First of all, I want to discuss what my wife and I are doing tonight. We are going to a rally in Union Square for the Ali Forney Center in Queens, which provides housing and support for homeless LGBT youth. The Forney Center was recently vandalized, a double blow for kids who've already been told they're unwanted. If you're in the area and read this on time, it's at 6 pm tonight. We didn't march in the Brooklyn Pride parade on Saturday night because we were tired and my knee was tweaked, but this is non-negotiable for us. The cause is close to our hearts.
Some LGBT kids become homeless or enter the foster care system for the same reasons other kids do. But there are special problems that LGBT kids go through because of other peoples' responses to their sexual orientation, gender identity, and/or gender presentation. Sometimes kids in the system have a hard time finding a forever home because foster parents freak the hell out about their gender-atypical behavior or sexual identity. Sometimes kids have their parents make their lives so intolerable--like cutting them off from their friends and making them go to ex-gay ministries, or beating them--that the kids feel they absolutely have to rabbit as soon as they have the chance. And then there are the parents who literally throw their children away. I'm not going to write lots about this because it makes me cry and it's not really my story to tell and I was asked to keep it very brief. However, L'Ailee was one of them, at age 17. This happened shortly after we met. Her parents were abusive to begin with, and then they ended up being the last in the neighborhood to find out she was lesbian. They told her to change or leave. She left.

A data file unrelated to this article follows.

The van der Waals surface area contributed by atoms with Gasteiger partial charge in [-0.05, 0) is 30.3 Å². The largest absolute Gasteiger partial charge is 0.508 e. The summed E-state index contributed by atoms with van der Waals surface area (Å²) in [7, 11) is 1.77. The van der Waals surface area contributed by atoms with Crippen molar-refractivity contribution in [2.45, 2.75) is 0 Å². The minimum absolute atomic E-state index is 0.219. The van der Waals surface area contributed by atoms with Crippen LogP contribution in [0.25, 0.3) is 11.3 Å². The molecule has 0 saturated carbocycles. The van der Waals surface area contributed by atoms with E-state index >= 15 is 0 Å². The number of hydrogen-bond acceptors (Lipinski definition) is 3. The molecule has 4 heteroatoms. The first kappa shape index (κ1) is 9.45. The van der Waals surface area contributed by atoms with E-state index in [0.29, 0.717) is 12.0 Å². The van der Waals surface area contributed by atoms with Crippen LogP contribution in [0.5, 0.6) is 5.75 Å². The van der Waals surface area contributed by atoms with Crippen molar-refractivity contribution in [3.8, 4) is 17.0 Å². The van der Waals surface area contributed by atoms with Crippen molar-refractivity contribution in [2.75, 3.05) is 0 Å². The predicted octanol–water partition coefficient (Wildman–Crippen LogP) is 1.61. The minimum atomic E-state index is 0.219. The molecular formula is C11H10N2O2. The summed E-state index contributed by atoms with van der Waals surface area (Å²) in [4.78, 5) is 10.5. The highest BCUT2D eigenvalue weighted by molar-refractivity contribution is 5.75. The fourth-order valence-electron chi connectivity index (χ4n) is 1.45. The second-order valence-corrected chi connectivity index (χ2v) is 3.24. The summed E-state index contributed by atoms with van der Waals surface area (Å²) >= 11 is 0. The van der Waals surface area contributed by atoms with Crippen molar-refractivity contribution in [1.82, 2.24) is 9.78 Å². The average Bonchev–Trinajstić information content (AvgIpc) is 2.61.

She didn't have anything like the Forney Center. She had friends, older and her own age, several of whom let her couch surf until one finally let her stay for the rest of the school year. She had teachers who cared for her. One is a friend of hers today. I don't care for the woman, and she hates my guts, but I always have to be profoundly grateful to her for her role in saving the girl who would become my wife's life when she needed help. My wife was fortunate, resourceful, and intelligent enough to help sew herself a patchwork quilt. Some kids just get patches, if that. So we donate a bit to the Forney Center, and we're showing the kids support tonight.